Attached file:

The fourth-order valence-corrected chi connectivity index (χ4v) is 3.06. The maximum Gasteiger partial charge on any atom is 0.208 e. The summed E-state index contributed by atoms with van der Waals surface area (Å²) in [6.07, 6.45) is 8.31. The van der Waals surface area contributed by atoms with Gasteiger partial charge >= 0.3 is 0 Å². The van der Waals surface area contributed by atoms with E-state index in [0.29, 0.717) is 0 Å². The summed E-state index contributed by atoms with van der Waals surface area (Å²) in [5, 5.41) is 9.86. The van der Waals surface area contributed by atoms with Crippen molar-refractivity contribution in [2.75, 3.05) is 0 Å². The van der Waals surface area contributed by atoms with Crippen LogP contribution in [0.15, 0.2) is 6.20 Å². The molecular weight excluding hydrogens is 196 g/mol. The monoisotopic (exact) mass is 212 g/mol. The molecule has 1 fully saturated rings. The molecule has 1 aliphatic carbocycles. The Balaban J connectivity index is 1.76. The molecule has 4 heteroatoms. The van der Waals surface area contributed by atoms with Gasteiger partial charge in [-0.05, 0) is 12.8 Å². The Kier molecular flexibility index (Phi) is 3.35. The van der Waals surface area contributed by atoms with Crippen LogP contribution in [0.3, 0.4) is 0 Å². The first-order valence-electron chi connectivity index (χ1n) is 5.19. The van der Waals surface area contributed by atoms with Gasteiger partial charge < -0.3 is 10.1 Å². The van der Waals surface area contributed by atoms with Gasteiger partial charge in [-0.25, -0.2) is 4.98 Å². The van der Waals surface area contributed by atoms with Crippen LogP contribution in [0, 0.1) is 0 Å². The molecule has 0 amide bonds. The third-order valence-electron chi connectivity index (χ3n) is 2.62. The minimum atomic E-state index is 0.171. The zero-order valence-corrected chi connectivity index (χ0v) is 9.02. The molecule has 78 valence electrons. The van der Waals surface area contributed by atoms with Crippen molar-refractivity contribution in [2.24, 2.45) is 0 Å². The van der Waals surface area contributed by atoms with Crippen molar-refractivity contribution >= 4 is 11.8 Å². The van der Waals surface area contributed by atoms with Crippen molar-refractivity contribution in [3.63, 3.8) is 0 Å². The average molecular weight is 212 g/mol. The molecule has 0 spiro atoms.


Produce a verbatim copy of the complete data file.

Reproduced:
The fourth-order valence-corrected chi connectivity index (χ4v) is 3.06. The maximum Gasteiger partial charge on any atom is 0.208 e. The summed E-state index contributed by atoms with van der Waals surface area (Å²) in [6.07, 6.45) is 8.31. The van der Waals surface area contributed by atoms with Gasteiger partial charge >= 0.3 is 0 Å². The van der Waals surface area contributed by atoms with E-state index in [0.29, 0.717) is 0 Å². The summed E-state index contributed by atoms with van der Waals surface area (Å²) in [5, 5.41) is 9.86. The van der Waals surface area contributed by atoms with Crippen molar-refractivity contribution in [2.75, 3.05) is 0 Å². The van der Waals surface area contributed by atoms with Crippen LogP contribution in [0.15, 0.2) is 6.20 Å². The molecular weight excluding hydrogens is 196 g/mol. The monoisotopic (exact) mass is 212 g/mol. The molecule has 1 fully saturated rings. The molecule has 1 aliphatic carbocycles. The Balaban J connectivity index is 1.76. The molecule has 4 heteroatoms. The van der Waals surface area contributed by atoms with Gasteiger partial charge in [-0.05, 0) is 12.8 Å². The Kier molecular flexibility index (Phi) is 3.35. The van der Waals surface area contributed by atoms with Crippen LogP contribution in [0.3, 0.4) is 0 Å². The first-order valence-electron chi connectivity index (χ1n) is 5.19. The van der Waals surface area contributed by atoms with Gasteiger partial charge < -0.3 is 10.1 Å². The van der Waals surface area contributed by atoms with Gasteiger partial charge in [-0.25, -0.2) is 4.98 Å². The van der Waals surface area contributed by atoms with Crippen LogP contribution in [0, 0.1) is 0 Å². The molecule has 0 amide bonds. The third-order valence-electron chi connectivity index (χ3n) is 2.62. The minimum atomic E-state index is 0.171. The zero-order valence-corrected chi connectivity index (χ0v) is 9.02. The molecule has 78 valence electrons. The van der Waals surface area contributed by atoms with Crippen molar-refractivity contribution in [2.24, 2.45) is 0 Å². The van der Waals surface area contributed by atoms with Crippen molar-refractivity contribution >= 4 is 11.8 Å². The van der Waals surface area contributed by atoms with Crippen molar-refractivity contribution in [3.63, 3.8) is 0 Å². The average molecular weight is 212 g/mol. The molecule has 0 spiro atoms.